Tell Us What You Think
What you think:
- I am an artist from the golden age of art education-I spent four years at St. Martin's in the 1960s...choosing it even over a place at Oxford University. Even today I look back and realise how incredibly lucky I was in my choice.
It taught me to look at the contemporary world directly, to analyse what I saw and to think, independent of academic and conventional authority - a fresh eye. I did not sit in libraries regurgitating written tomes of knowledge but was left completely free to explore, examine, record and reflect upon the living hub of London, of life around me. Freezing in a meat market, sinking in Thames mud by the docks, traipsing factories, tip-toeing the House of Commons - always looking, drawing, talking to people, reading, thinking.
Then the long, searching hours in the studio, the exploration of colour, of tone, of composition - of human bodies shading rosy from the bars of an electric fire. "Look at her sitting there!" Anthony Caro would inspire us."Look at her like a great, fat, rolling Buddha!" And we would struggle, often pathetically, to get what we saw and felt on to paper, into clay, in our own way.
We learnt to look, (and it was hard) to reflect, to abstract, to invent. To make something new.
The world is not fixed but incessantly fluid and constantly needs reassessment, new direction, to shape our lives in a positive way. There is Guernica, there is Don McCullin there is Matisse or Jeff Koons , Tarkovsky or Oliver Stone - and an infinite number of other artists of all media who have profoundly affected the way we think and act. I was and still am, even more, appalled by the low esteem with which art eduction is held is this country - the subject to be dropped?
Going by my experience, nothing can prepare a young student more thoroughly, more rigorously, more exhaustively than the art education I had at St. Martins. (Merete Bates)
- "To me watching from the position of secondary education, possibly soon to be delivering Gove's nasty curriculum for art – I think it will take a bit more than this type of rhetoric to slow and turn the of the governments reform tanker."
No one is making an evidenced argument for the advantage of the arts. That in itself hints at the very same common sense functionality that art can and must creatively compete against. We all know the value of open and discursive communities exploring democratic structures in creative education, particularly when young people, or learning artists as I like to call them, and artists meet. We have already been offered wonderful ways for the future, such as Joseph Beuys’ Free International University. Beuys specularised the distribution network with a sculpture, of sorts, Honey Pump at the Workplace (1977). Beuys’ propersition was, ‘the queen bee’s place lies between head and heart, and the drones become the cells which are constantly renewed. The whole builds a unity which has to function perfectly, but in a humane warm way through principles of cooperation and brotherhood.’ Hannah Arendt, who was name checked today, observes, ‘We are not b orn equal; we become equal as members of a group on the strength of our decision to guarantee ourselves mutually equal rights. ( … ) the public sphere is consistently based on the law of equality as the private sphere is based on the law of universal difference and differentiation.’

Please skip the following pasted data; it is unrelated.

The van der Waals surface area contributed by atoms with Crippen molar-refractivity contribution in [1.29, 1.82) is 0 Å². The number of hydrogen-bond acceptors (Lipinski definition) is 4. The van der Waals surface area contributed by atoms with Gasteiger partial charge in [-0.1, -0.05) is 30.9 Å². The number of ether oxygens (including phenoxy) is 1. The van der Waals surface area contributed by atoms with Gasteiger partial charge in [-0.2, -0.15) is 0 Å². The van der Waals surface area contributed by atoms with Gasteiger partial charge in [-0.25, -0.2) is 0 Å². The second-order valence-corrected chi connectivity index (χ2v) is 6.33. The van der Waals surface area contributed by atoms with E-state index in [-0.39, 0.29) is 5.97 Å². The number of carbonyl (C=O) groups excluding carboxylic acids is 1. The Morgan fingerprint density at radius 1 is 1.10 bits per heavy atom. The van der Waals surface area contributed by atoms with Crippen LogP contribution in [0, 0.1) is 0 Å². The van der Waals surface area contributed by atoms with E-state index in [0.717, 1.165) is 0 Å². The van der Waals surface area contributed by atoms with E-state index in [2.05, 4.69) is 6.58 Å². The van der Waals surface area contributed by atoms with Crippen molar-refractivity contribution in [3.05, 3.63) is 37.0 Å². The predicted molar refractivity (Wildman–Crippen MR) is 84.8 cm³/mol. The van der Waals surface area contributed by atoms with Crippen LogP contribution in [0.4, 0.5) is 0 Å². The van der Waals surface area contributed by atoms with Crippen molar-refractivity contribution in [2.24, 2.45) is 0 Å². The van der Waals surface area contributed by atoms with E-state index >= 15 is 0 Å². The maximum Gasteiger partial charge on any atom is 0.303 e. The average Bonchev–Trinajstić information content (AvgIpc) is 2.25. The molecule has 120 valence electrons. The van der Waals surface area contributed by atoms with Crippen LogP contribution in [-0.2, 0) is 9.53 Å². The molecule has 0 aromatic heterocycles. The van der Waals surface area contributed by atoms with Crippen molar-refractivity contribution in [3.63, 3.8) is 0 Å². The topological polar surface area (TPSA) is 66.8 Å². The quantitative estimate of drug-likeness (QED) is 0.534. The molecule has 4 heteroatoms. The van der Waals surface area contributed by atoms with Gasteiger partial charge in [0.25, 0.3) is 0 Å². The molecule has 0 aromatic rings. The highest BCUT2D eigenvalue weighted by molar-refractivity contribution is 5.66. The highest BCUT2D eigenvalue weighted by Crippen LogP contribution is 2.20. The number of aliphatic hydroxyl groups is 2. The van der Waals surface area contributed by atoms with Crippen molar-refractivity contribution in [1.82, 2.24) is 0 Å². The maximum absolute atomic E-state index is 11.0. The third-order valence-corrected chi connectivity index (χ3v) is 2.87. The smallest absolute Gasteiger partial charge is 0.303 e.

I think the leading art schools need to provide some strong leadership. The international art market is buoyant and London art schools are part of it. They ought to take a bit of responsibility and not defer that responsibility to emerging learners, or emerging artist for that matter. It is the next generation who will suffer the consequences of all the now privileged culture of the past.
The point of an art school must be to act as a dynamic forum to make contexts for creative learning in the present as Bertolt Brecht said some time ago, ‘Art is not a mirror held up to reality, but a hammer with which to shape it.’" (Andrew Stooke)